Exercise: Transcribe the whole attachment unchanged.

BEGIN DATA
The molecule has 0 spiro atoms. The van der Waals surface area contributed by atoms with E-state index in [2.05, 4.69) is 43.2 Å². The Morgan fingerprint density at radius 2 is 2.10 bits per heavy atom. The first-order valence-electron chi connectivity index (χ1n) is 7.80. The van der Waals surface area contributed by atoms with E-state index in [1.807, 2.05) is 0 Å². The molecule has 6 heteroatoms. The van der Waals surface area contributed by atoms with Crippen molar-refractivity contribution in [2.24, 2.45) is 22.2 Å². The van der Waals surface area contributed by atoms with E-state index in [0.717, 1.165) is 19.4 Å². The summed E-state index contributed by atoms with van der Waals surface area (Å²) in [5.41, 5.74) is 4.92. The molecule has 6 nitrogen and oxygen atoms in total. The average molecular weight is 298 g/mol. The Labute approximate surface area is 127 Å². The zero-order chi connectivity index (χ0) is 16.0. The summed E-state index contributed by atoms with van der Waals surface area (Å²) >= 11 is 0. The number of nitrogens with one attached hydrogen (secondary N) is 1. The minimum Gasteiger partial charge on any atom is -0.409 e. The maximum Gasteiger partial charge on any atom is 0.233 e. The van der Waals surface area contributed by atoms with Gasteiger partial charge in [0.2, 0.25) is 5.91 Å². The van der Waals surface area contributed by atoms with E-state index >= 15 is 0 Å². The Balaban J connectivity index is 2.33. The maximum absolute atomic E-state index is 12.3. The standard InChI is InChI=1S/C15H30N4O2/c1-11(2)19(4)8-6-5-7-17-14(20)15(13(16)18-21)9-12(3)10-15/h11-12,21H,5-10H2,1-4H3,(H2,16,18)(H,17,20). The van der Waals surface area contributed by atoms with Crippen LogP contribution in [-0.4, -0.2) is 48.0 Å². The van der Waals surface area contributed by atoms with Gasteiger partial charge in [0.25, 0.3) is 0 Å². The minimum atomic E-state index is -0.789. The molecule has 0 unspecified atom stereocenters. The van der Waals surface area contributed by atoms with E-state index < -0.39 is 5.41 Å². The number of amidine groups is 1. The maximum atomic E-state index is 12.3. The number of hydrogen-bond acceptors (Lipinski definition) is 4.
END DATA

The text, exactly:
The molecule has 0 spiro atoms. The van der Waals surface area contributed by atoms with E-state index in [2.05, 4.69) is 43.2 Å². The Morgan fingerprint density at radius 2 is 2.10 bits per heavy atom. The first-order valence-electron chi connectivity index (χ1n) is 7.80. The van der Waals surface area contributed by atoms with E-state index in [1.807, 2.05) is 0 Å². The molecule has 6 heteroatoms. The van der Waals surface area contributed by atoms with Crippen molar-refractivity contribution in [2.24, 2.45) is 22.2 Å². The van der Waals surface area contributed by atoms with E-state index in [0.717, 1.165) is 19.4 Å². The summed E-state index contributed by atoms with van der Waals surface area (Å²) in [5.41, 5.74) is 4.92. The molecule has 6 nitrogen and oxygen atoms in total. The average molecular weight is 298 g/mol. The Labute approximate surface area is 127 Å². The zero-order chi connectivity index (χ0) is 16.0. The summed E-state index contributed by atoms with van der Waals surface area (Å²) >= 11 is 0. The number of nitrogens with one attached hydrogen (secondary N) is 1. The minimum Gasteiger partial charge on any atom is -0.409 e. The maximum Gasteiger partial charge on any atom is 0.233 e. The van der Waals surface area contributed by atoms with Gasteiger partial charge in [0.2, 0.25) is 5.91 Å². The van der Waals surface area contributed by atoms with E-state index >= 15 is 0 Å². The Balaban J connectivity index is 2.33. The maximum absolute atomic E-state index is 12.3. The standard InChI is InChI=1S/C15H30N4O2/c1-11(2)19(4)8-6-5-7-17-14(20)15(13(16)18-21)9-12(3)10-15/h11-12,21H,5-10H2,1-4H3,(H2,16,18)(H,17,20). The van der Waals surface area contributed by atoms with Crippen LogP contribution in [-0.4, -0.2) is 48.0 Å². The van der Waals surface area contributed by atoms with Gasteiger partial charge in [0.25, 0.3) is 0 Å². The minimum atomic E-state index is -0.789. The molecule has 0 unspecified atom stereocenters. The van der Waals surface area contributed by atoms with E-state index < -0.39 is 5.41 Å². The number of amidine groups is 1. The maximum atomic E-state index is 12.3. The number of hydrogen-bond acceptors (Lipinski definition) is 4.